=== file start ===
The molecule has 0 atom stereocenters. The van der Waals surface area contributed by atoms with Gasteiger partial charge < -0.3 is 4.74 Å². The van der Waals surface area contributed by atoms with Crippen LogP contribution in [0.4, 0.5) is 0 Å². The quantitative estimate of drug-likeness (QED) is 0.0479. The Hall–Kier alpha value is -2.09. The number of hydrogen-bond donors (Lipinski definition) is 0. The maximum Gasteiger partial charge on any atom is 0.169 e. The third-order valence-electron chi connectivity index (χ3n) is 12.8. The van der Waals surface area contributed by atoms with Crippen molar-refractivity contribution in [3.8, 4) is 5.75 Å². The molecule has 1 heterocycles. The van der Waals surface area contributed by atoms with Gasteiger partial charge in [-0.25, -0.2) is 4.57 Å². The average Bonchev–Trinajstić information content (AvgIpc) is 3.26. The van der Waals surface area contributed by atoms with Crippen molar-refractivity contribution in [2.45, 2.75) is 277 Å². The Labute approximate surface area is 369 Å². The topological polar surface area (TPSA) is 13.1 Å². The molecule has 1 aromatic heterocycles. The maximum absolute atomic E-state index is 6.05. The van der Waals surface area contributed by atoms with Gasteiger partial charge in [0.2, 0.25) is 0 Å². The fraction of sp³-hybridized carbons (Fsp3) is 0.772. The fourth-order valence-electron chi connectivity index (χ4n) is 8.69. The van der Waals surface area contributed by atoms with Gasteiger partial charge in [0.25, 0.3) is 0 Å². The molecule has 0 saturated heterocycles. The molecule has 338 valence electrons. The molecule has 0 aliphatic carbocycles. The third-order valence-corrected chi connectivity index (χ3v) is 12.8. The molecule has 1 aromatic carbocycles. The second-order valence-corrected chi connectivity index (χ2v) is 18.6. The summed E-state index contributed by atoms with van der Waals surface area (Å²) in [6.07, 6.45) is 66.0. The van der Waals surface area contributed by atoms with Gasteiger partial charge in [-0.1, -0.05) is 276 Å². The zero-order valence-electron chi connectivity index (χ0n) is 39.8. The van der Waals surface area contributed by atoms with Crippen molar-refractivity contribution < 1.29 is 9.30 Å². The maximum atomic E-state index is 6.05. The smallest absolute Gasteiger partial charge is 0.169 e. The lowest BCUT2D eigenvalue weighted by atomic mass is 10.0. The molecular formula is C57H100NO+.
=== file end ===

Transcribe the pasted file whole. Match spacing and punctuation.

The molecule has 0 atom stereocenters. The van der Waals surface area contributed by atoms with Gasteiger partial charge < -0.3 is 4.74 Å². The van der Waals surface area contributed by atoms with Crippen LogP contribution in [0.4, 0.5) is 0 Å². The quantitative estimate of drug-likeness (QED) is 0.0479. The Hall–Kier alpha value is -2.09. The number of hydrogen-bond donors (Lipinski definition) is 0. The maximum Gasteiger partial charge on any atom is 0.169 e. The third-order valence-electron chi connectivity index (χ3n) is 12.8. The van der Waals surface area contributed by atoms with Crippen molar-refractivity contribution in [3.8, 4) is 5.75 Å². The molecule has 1 heterocycles. The van der Waals surface area contributed by atoms with Gasteiger partial charge in [-0.25, -0.2) is 4.57 Å². The average Bonchev–Trinajstić information content (AvgIpc) is 3.26. The van der Waals surface area contributed by atoms with Crippen molar-refractivity contribution in [2.45, 2.75) is 277 Å². The Labute approximate surface area is 369 Å². The topological polar surface area (TPSA) is 13.1 Å². The molecule has 1 aromatic heterocycles. The maximum absolute atomic E-state index is 6.05. The van der Waals surface area contributed by atoms with Gasteiger partial charge in [0.2, 0.25) is 0 Å². The fraction of sp³-hybridized carbons (Fsp3) is 0.772. The fourth-order valence-electron chi connectivity index (χ4n) is 8.69. The van der Waals surface area contributed by atoms with Gasteiger partial charge in [0.25, 0.3) is 0 Å². The molecule has 0 saturated heterocycles. The molecule has 338 valence electrons. The molecule has 0 aliphatic carbocycles. The third-order valence-corrected chi connectivity index (χ3v) is 12.8. The molecule has 1 aromatic carbocycles. The second-order valence-corrected chi connectivity index (χ2v) is 18.6. The summed E-state index contributed by atoms with van der Waals surface area (Å²) in [6.07, 6.45) is 66.0. The van der Waals surface area contributed by atoms with Gasteiger partial charge in [-0.1, -0.05) is 276 Å². The zero-order valence-electron chi connectivity index (χ0n) is 39.8. The van der Waals surface area contributed by atoms with Crippen molar-refractivity contribution < 1.29 is 9.30 Å². The maximum atomic E-state index is 6.05. The smallest absolute Gasteiger partial charge is 0.169 e. The lowest BCUT2D eigenvalue weighted by atomic mass is 10.0. The molecular formula is C57H100NO+.